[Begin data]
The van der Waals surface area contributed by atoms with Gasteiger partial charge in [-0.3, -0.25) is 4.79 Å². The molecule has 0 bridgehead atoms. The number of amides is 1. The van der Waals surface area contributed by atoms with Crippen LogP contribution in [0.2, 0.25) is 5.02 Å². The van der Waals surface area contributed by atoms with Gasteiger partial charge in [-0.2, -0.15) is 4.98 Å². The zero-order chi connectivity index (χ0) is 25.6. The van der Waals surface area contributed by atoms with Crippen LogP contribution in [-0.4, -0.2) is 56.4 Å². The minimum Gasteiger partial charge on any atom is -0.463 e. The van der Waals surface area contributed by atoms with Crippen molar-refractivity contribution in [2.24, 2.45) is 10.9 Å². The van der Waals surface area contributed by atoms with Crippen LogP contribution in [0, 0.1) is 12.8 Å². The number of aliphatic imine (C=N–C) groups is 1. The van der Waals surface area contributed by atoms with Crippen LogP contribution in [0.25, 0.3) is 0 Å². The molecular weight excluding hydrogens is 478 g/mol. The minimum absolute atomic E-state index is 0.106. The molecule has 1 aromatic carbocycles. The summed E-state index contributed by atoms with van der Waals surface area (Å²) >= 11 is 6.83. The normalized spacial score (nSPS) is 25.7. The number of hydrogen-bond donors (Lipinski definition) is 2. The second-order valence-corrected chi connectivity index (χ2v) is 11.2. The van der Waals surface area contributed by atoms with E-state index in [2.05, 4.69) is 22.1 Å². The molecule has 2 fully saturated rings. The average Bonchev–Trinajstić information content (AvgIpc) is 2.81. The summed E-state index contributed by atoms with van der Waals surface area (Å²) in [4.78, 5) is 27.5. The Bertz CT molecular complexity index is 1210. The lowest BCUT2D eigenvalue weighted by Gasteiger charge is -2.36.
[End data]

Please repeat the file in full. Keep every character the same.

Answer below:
The van der Waals surface area contributed by atoms with Gasteiger partial charge in [-0.3, -0.25) is 4.79 Å². The molecule has 0 bridgehead atoms. The number of amides is 1. The van der Waals surface area contributed by atoms with Crippen LogP contribution in [0.2, 0.25) is 5.02 Å². The van der Waals surface area contributed by atoms with Gasteiger partial charge in [-0.2, -0.15) is 4.98 Å². The zero-order chi connectivity index (χ0) is 25.6. The van der Waals surface area contributed by atoms with Crippen LogP contribution in [-0.4, -0.2) is 56.4 Å². The minimum Gasteiger partial charge on any atom is -0.463 e. The van der Waals surface area contributed by atoms with Crippen molar-refractivity contribution in [2.24, 2.45) is 10.9 Å². The van der Waals surface area contributed by atoms with Crippen LogP contribution in [0, 0.1) is 12.8 Å². The number of aliphatic imine (C=N–C) groups is 1. The van der Waals surface area contributed by atoms with Crippen LogP contribution in [0.25, 0.3) is 0 Å². The molecular weight excluding hydrogens is 478 g/mol. The minimum absolute atomic E-state index is 0.106. The molecule has 1 aromatic carbocycles. The summed E-state index contributed by atoms with van der Waals surface area (Å²) >= 11 is 6.83. The normalized spacial score (nSPS) is 25.7. The number of hydrogen-bond donors (Lipinski definition) is 2. The second-order valence-corrected chi connectivity index (χ2v) is 11.2. The van der Waals surface area contributed by atoms with E-state index in [2.05, 4.69) is 22.1 Å². The molecule has 2 fully saturated rings. The average Bonchev–Trinajstić information content (AvgIpc) is 2.81. The summed E-state index contributed by atoms with van der Waals surface area (Å²) in [4.78, 5) is 27.5. The Bertz CT molecular complexity index is 1210. The lowest BCUT2D eigenvalue weighted by Gasteiger charge is -2.36.